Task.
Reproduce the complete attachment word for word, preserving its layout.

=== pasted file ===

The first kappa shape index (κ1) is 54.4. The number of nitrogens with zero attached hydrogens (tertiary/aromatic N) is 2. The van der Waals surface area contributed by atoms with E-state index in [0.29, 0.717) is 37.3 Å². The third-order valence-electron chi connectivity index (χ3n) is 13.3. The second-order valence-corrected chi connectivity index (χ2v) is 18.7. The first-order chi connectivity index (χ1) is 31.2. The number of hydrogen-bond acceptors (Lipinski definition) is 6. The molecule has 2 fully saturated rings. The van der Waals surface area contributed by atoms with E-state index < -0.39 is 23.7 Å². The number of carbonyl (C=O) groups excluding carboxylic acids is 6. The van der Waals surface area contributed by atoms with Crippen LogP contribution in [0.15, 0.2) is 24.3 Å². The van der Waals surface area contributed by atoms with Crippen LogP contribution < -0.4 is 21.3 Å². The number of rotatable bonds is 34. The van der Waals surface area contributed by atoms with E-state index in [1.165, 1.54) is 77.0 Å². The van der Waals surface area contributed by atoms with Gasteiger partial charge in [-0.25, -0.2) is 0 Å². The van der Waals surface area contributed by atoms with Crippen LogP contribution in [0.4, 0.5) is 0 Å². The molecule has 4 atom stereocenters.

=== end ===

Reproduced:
The first kappa shape index (κ1) is 54.4. The number of nitrogens with zero attached hydrogens (tertiary/aromatic N) is 2. The van der Waals surface area contributed by atoms with E-state index in [0.29, 0.717) is 37.3 Å². The third-order valence-electron chi connectivity index (χ3n) is 13.3. The second-order valence-corrected chi connectivity index (χ2v) is 18.7. The first-order chi connectivity index (χ1) is 31.2. The number of hydrogen-bond acceptors (Lipinski definition) is 6. The molecule has 2 fully saturated rings. The van der Waals surface area contributed by atoms with E-state index < -0.39 is 23.7 Å². The number of carbonyl (C=O) groups excluding carboxylic acids is 6. The van der Waals surface area contributed by atoms with Crippen LogP contribution in [0.15, 0.2) is 24.3 Å². The van der Waals surface area contributed by atoms with Crippen LogP contribution < -0.4 is 21.3 Å². The number of rotatable bonds is 34. The van der Waals surface area contributed by atoms with E-state index in [1.165, 1.54) is 77.0 Å². The van der Waals surface area contributed by atoms with Gasteiger partial charge in [-0.25, -0.2) is 0 Å². The van der Waals surface area contributed by atoms with Crippen LogP contribution in [0.4, 0.5) is 0 Å². The molecule has 4 atom stereocenters.